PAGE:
How Nicolas Cage turns a ridiculous overaction into pure art


Since the start of his career, Nicholas Cage was recognized for his over-dramatized acting. His unforgettable style can be identified in his most famous films such as Face-to-face, departure from Las Vegas, and Air conditioning and certainly solidified Cage’s success as an actor. Although memorable, critics and audiences have often questioned Nicolas Cage’s approach to acting. One of Cage’s most criticized performances is in Neil LaBute’s 2007 horror remake of The wicker manwhich Rotten Tomatoes hilariously described as “strangely misguided.”

Cage’s performances in movies like The wicker man have produced several Internet memes, and at times his acting has been judged as humorous rather than profound. Google Nicolas Cage and you’re bound to stumble upon “not the bees” memes and pillows decorated with Cage’s face. That said, the actor hasn’t slowed down because of those judgments. In reality, Cage turned his overacting into intentional art. In 2017, Cage responded to criticism of his over-the-top performances by telling Variety that he “designs where the peak is.” Here’s exactly how Nicolas Cage turned absurd overacting into art.


Nicolas Cage’s Most Famous Overacting Performances

Nicolas Cage in Kiss of the Vampires

Earlier in Cage’s career, the selection of ridiculous roles seemed less intentional. Directed by Cage’s brother, Christopher Coppola, the 1993 film Deadfall was considered one of Cage’s worst films and one of the earliest examples of his overacting. Cage portrays an unhinged crime boss with plenty of opportunity to scream and throw his weight. Of course, the above Wicker Man and the unexpected masterpiece Front/Off are other examples, but don’t overlook his surreal performances in David Lynch The heart that is in Desert and the comedy of the Coen brothers Raising Arizona.

Related: 12 Best Nicolas Cage Movies, Ranked

Another important example to mention is Cage’s role in the dark comedy horror film vampire kiss in which he plays a character who unexpectedly shouts out the alphabet and wholeheartedly believes he is a vampire.

According to Nicolas Cage in another interview with Variety, even then he addressed his roles as an artist. He says in this discussion that “in painting you can get abstract, you can get photorealistic, you can get impressionistic, why not try that with a cinematic performance?” In many ways, his approach in some of these films is akin to the Japanese acting style of kabuki theater, in which over-the-top performances and intensely expressive melodramatics were an intrinsic part of the emotional transmission. Either way, the actor certainly broke more rules and expectations this way and tried to establish new acting lines. Nicolas Cage’s cinematic efforts are paying off more than ever with his recent role in Michael Sarnoski’s film Pig.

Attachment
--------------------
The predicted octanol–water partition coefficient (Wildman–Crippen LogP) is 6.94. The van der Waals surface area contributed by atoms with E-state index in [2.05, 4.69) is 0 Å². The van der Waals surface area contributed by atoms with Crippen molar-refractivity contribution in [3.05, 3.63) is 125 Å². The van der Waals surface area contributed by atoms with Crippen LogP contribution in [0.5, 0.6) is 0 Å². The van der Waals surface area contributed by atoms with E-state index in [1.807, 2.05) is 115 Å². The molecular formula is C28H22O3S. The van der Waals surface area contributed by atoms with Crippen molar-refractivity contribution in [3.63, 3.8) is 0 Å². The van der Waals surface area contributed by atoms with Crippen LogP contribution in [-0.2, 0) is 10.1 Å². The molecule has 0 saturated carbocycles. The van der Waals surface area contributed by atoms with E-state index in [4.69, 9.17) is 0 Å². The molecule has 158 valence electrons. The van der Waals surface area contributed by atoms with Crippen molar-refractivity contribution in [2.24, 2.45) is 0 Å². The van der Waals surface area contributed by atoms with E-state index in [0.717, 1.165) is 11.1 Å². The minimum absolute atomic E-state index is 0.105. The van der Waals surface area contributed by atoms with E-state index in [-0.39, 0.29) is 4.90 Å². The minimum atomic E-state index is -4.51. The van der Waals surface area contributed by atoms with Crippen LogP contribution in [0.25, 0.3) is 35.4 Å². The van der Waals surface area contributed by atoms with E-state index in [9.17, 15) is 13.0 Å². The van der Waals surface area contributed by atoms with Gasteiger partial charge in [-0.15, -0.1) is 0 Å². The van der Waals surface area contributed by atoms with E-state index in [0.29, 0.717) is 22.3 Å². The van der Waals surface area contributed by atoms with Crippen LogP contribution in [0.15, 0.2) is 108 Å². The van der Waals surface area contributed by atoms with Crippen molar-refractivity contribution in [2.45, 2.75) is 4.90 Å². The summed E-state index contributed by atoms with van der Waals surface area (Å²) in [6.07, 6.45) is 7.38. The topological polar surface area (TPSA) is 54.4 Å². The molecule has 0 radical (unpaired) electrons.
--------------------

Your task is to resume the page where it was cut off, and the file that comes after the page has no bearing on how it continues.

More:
The rediscovery of Nicolas Cage

Nicolas Cage in The Pig by Michael Sarnoski
Elevation photos

The movie 2021 Pig, directed by Michael Sarnoski, was widely considered the new age of Nicolas Cage by both audiences and Cage himself. In his interview with Variety, Cage admits that before Pig he had “a few flops” and knew that eventually a young director like Sarnoski would come along and offer him a new role. In the film, Cage plays a lone truffle hunter who embarks on a wild goose chase when his truffle pig is stolen. The role opened new doors for the actor, including a role as himself in The unbearable weight of massive talent and in the 2023 movie Renfield like Dracula.

Related: The Unbearable Weight Of Massive Talent Criticism: Nicolas Cage Makes A Movie

The unbearable weight of massive talent is a unique reflection of Cage’s overall career and his commitment to overplaying. According to Indiewire, this 2022 film encouraged audiences and Cage himself to accept that his career has “exploded with the advent of the internet and the resulting memification.” Cage is now “playing with the creation” of these memes.

The way Cage studies his roles has also come to the fore. While it can sometimes seem like Cage is improvising, the characters he creates are much more deliberate than that. For his 2023 portrayal of Dracula, he studied the performances of Bela Lugosi, Frank Langella and Gary Oldman to bring something classic to the role of Dracula. Although Cage promises to bring something familiar, he is also dedicated to bringing something new to Dracula in the way he moves and speaks.

Nicolas Cage in a new light

Nicolas Cage in The Vampire's Kiss
Helmdale Film Corporation

Although Cage is toying with his new image and ushering in a new phase of his career, he remains confident that his performances have always been fueled by genuine emotion. He tells Variety that in Confrontation he got so into the character that “there was a point where [he] thought [he] left his body. In his conversations with Indiewire, Cage reinforces the same, that the work he does and accepts “must be sincere.”

If you watch Cage’s recent interviews, you’ll learn that the actor isn’t just passionate about performing but movies in general. Cage is interested in experimental projects, silent cinema and German expressionism. As always, he is committed to pushing boundaries and realizes that “the very thing you’re afraid of, as long as it doesn’t hurt anyone else, is probably the very thing you should be going for”.

Despite the criticism applied to many of Cage’s roles, his more recent roles and his genuine flexibility in what he does have revived his career. Many moviegoers have a newfound respect for his methods and self-awareness.


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